Why is the term 'romcom' used so negatively?
- 8 May 2014
- From the section Magazine
It's 20 years since one of the most successful romcoms ever - Four Weddings and a Funeral. But for many film buffs "romcom" is almost a dirty word, writes Yasmeen Khan.
(Spoiler alert: Plot details revealed below)
The story of lovelorn posh boy Charles and his group of friends made an overnight star of lead Hugh Grant and propelled writer Richard Curtis into the big league. Its picturesque depictions of weddings in perfect country houses and lingering shots of London's South Bank remain a prism through which many non-Britons see the UK.
And its effect on the whole genre of romantic comedy has been notable. It's a category of films that receives more than its fair share of disparagement, says Dr Deborah Jermyn, co-author of Falling in Love Again: Romantic Comedy in Contemporary Cinema. "There's definitely a stigma now - in recent years romcoms have become conflated with 'chick flicks' and the idea that it's gangs of women that go to see them - they're seen as throwaway films for a not particularly discerning audience."
The shortened term "romcom", first recorded by the Oxford English Dictionary in 1971, carries implications of a film consciously targeted at women cinemagoers. It's the perception of this reductive targeting that makes many male and female viewers recoil. The term also represents a certain standard of film. The OED cites a review from 1997: "Consider whether you can cope with the wispy, uninspired, farcical fluff that this wet Hollywood romcom wafts at you."
The commercial success of Four Weddings helped increase the volume, and harden the formula of the romcom. Boy meets girl in awkward circumstances, and boy - eventually - gets together with girl. "By the 1990s and 2000s, the studios started cranking the stuff out without any great quality control," says "romcom guru" Billy Mernit, story analyst at Universal Pictures and author of screenwriting book, Writing the Romantic Comedy.
Classic films from decades past, films that contained both romance and comedy, are typically not burdened with the label. Take this line from a blog posting on Billy Wilder's The Apartment: "Don't confuse The Apartment for some Sunday afternoon romcom." The implication is clear - the term romcom designates formulaic mediocrity.
Who refers to Woody Allen's Annie Hall as a romcom? The SparkNotes study guide says: "Though Annie Hall is a romantic comedy in many respects, it does not fit neatly into this genre." A Guardian review opines, "Annie Hall also virtually invented the relationship comedy in both movies and literature; it made possible the now degraded romcom genre."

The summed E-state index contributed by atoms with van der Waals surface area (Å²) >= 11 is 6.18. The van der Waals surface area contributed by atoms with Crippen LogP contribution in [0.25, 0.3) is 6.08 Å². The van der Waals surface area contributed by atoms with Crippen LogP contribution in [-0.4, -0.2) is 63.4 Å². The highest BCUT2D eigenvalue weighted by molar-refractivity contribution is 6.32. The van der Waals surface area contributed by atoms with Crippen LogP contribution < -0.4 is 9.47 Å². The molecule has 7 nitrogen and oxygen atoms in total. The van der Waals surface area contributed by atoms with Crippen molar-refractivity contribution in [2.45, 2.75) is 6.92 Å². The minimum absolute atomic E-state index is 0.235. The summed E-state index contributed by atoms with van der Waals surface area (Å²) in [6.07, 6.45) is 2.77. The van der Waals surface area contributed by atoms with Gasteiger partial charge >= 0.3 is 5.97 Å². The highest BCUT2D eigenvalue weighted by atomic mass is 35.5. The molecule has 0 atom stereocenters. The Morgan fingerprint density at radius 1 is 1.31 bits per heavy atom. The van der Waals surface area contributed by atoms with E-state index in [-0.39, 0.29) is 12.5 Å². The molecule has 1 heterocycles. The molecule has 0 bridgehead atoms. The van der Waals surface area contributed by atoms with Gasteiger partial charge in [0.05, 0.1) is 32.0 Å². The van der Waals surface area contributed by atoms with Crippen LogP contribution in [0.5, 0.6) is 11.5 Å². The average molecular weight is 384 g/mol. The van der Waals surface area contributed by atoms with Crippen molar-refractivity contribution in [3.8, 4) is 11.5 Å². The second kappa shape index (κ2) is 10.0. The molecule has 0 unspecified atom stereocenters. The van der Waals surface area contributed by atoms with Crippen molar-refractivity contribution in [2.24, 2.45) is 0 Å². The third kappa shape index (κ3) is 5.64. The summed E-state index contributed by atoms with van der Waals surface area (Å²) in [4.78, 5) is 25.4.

When a film is labelled romcom, certain assumptions and judgements start to creep in, says screenwriter Tess Morris, whose first movie Man Up, starring Simon Pegg, will be released next year. "The problem is that often everything gets lumped into the generic term 'romcom' and romcoms get an unfair bad press. But a lot of the time people don't realise they're watching a romcom - Sideways is a romcom, Shaun of the Dead is a hybrid romcom."
When films avoid the perceived formula it helps them avoid the labelling. They might lack a traditional happy ending. Perhaps boy not getting girl or girl not getting boy.
"The ones that challenge the expectations of the genre will always be winners - 500 Days of Summer doesn't end with 'boy gets girl'," says Jermyn. "Similarly, It's Complicated does something refreshing by having a portrayal of older people in love. It's smart comedy, together with great chemistry between Alec Baldwin and Meryl Streep. The same combination of chemistry, smart writing and engaging actors is also what makes When Harry Met Sally stand out - that and the memorable faked orgasm scene."
Jermyn praises Groundhog Day. "It's a high concept romantic comedy - it's one where boy meets girl, boy loses girl, boy loses girl, boy loses girl - ad infinitum."
Ben Palmer, director of Man Up, thinks that anything that gets away from the idea that films containing romance can only be targeted at women is a good thing. "Often people expect romcoms to be for a largely female audience, but I think they are getting an increasingly broad appeal. The American romantic comedies - Bridesmaids, The 40-Year-Old Virgin, even Superbad - are a good example of why. They don't have that saccharine sweet quality."
And the older romantic classics will continue to be widely enjoyed. "If you trace the genre back to the screwball comedies of the 1930s, they were watched and enjoyed by both sexes and held in a lot more critical esteem," says Jermyn.
Mernit highlights The Lady Eve and Bringing Up Baby, both from the late 1930s/early 1940s, while describing Eternal Sunshine of the Spotless Mind as the definitive modern romcom, but he believes that Four Weddings had a big impact on the genre.
"The level of verbal humour, even the way the swearing is used in the opening scene, is great. In America, our so-called raunch-coms that are lowest common denominator in their sensibility and don't even depend on dialogue for their humour. They make Curtis look Shakespearean by comparison."
And despite the brickbats aimed at romcoms, romance will continue to be a staple theme, argues Morris.
"Everyone's got something to say about love and whether you should or shouldn't go on a date, it's a never-ending topic. People want to be made to feel good at the cinema - you don't want a film to preach to people about meeting somebody, but everyone does want to meet somebody and they're lying if they say that they don't."